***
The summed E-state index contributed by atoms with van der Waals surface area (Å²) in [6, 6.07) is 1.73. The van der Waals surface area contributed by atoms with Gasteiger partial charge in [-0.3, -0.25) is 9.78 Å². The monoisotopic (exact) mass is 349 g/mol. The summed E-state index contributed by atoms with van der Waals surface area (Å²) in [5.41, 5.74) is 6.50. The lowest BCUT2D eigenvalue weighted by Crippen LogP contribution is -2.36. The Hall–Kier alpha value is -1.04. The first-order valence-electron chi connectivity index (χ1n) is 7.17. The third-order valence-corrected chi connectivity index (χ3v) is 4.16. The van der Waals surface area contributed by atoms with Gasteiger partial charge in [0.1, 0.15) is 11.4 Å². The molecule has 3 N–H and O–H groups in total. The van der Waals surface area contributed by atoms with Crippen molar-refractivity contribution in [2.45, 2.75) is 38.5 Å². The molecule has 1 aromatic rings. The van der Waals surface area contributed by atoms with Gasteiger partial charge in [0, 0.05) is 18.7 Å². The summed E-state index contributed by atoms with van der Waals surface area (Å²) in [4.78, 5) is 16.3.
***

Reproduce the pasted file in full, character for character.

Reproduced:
The summed E-state index contributed by atoms with van der Waals surface area (Å²) in [6, 6.07) is 1.73. The van der Waals surface area contributed by atoms with Gasteiger partial charge in [-0.3, -0.25) is 9.78 Å². The monoisotopic (exact) mass is 349 g/mol. The summed E-state index contributed by atoms with van der Waals surface area (Å²) in [5.41, 5.74) is 6.50. The lowest BCUT2D eigenvalue weighted by Crippen LogP contribution is -2.36. The Hall–Kier alpha value is -1.04. The first-order valence-electron chi connectivity index (χ1n) is 7.17. The third-order valence-corrected chi connectivity index (χ3v) is 4.16. The van der Waals surface area contributed by atoms with Gasteiger partial charge in [0.1, 0.15) is 11.4 Å². The molecule has 3 N–H and O–H groups in total. The van der Waals surface area contributed by atoms with Crippen molar-refractivity contribution in [2.45, 2.75) is 38.5 Å². The molecule has 1 aromatic rings. The van der Waals surface area contributed by atoms with Gasteiger partial charge in [0, 0.05) is 18.7 Å². The summed E-state index contributed by atoms with van der Waals surface area (Å²) in [4.78, 5) is 16.3.